A global banking crisis was last night threatening to spiral out of control, and frantic US officials were locked in talks to save one of the world's biggest insurance companies just a day after they let one of its most powerful investment banks go to the wall.
Emergency talks on the future of AIG, which has operations across the globe and is deeply enmeshed in the world's financial markets, continued all day with no resolution, causing panic selling on the stock market.
Investors were already reeling from the collapse of Lehman Brothers on Sunday night and the fire sale of its bigger rival, Merrill Lynch, events which will reshape the finance industry forever. Images of Lehman employees in New York and London leaving buildings yesterday with belongings packed in cardboard boxes may become a defining image of the credit crisis.
Lehman employs 4,500 people in London and 20,000 more around the world, and the human cost of its bankruptcy was the first and easiest to measure. Many employees have most of their wealth tied up in its shares, which are now worthless.
But there are other costs from the past four days, and the reckoning has only just begun. The FTSE 100 collapsed by 4 per cent yesterday. And as panic selling spread during the afternoon on Wall Street, the Dow Jones Industrial Average of leading US shares ended down over 500 points, setting up for another weak opening in London this morning. AIG – which sponsors Manchester United football club – was pleading for $40bn in US government help to stave of its collapse, and advisers were working on emergency assets sales.
America's central bank, the Federal Reserve, was pressing for Wall Street firms to make bridging loans available, rather than providing government money. The company's regulator in New York said AIG would be allowed to dip into supposedly ring-fenced funds to reach $20bn of extra cash, if necessary.
Meanwhile, investors were still absorbing the news that Merrill Lynch, which employs 60,000 people, is no longer an independent company, after an emergency takeover by Bank of America.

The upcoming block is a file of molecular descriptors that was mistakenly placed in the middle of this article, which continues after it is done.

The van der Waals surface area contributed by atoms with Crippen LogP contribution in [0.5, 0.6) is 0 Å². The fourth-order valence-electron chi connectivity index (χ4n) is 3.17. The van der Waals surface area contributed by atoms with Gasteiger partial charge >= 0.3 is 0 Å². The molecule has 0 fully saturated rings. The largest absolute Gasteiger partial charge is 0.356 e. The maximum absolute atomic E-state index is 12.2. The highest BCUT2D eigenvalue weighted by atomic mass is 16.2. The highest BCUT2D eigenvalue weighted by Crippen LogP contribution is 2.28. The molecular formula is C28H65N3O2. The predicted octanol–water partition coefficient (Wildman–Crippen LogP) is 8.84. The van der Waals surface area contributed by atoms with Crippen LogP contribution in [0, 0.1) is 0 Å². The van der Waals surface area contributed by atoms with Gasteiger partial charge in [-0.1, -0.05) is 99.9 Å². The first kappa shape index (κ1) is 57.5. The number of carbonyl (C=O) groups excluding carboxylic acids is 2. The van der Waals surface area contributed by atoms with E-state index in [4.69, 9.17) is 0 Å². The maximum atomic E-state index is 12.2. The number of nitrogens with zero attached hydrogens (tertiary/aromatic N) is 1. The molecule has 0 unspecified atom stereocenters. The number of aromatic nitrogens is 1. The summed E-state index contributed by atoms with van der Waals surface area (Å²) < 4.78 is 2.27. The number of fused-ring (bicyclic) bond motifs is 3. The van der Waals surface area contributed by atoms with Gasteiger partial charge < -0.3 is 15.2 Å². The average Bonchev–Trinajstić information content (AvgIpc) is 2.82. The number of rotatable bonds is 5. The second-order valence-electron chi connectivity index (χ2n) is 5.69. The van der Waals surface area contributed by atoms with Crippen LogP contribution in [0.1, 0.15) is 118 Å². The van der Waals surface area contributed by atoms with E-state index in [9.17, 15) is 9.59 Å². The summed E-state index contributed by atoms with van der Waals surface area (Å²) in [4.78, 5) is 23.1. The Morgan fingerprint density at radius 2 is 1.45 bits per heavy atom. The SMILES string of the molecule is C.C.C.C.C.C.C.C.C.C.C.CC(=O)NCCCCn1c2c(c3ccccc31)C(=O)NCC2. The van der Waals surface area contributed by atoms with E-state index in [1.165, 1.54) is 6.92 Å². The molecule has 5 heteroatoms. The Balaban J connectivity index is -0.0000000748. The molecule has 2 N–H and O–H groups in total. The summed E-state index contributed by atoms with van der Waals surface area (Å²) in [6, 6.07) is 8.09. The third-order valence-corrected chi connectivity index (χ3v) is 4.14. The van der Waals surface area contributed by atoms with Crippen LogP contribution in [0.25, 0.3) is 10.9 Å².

The implosion of some of the most powerful financial firms in the world is the culmination of over a year of turmoil in the credit markets, turmoil that has its roots in the collapse of the US housing market.
Many economists fear that, without a resolution soon, the global economy could be sent into a deep recession. The dollar tumbled in value yesterday and the oil price skidded below $100 a barrel, both signs that traders fear an economic slowdown.
The City of London bore the brunt of the storm yesterday, as bankers braced for more job cuts, not just at the firms directly affected by the weekend meltdown but across the industry, which must now beginning shrinking dramatically after years of excess. There was near-panic trading in shares of HBOS, the UK banking group which owns Halifax, the country's largest mortgage lender, which lost 35 per cent of its value at the worst point of the day. It ended down 18 per cent, and Barclays and Royal Bank of Scotland also posted double-digit percentage falls. In the US, Ken Lewis, head of Bank of America, said he thought that up to half of the country's 9,000 banks would ultimately go under or be taken over.
The problems in the derivatives markets could be even larger. Lehman's bankruptcy triggered a scramble by traders on both sides of the Atlantic to unwind an estimated $700bn of trading positions, something never tried on such a scale. The growth of the derivatives market has been so fast and so vast that Wall Street has not had time to invent a central trading mechanism and the whole edifice has gone largely unregulated.
In co-ordinated moves, the Bank of England and the European Central Bank injected a combined £28bn of new lending into the markets to help ease any bottlenecks. The US Federal Reserve has also relaxed its rules for lending, and ten Wall Street banks said on Sunday night they were creating a $70bn fund to make temporary loans to institutions in difficulty.
Out on the US presidential election trail, Barack Obama blamed eight years of lax regulatory oversight for "the most serious financial crisis since the Great Depression". His rival, John McCain, said these were "frightening times" and vowed "to clean up Wall Street". President George Bush, meanwhile, called for calm, saying the economy was strong enough to withstand "adjustments" on Wall Street.
Hank Paulson, the US Treasury Secretary, blamed Wall Street for bringing the crisis on itself, and he called for a sweeping overhaul of financial regulation to prevent similar threats to global stability in the future.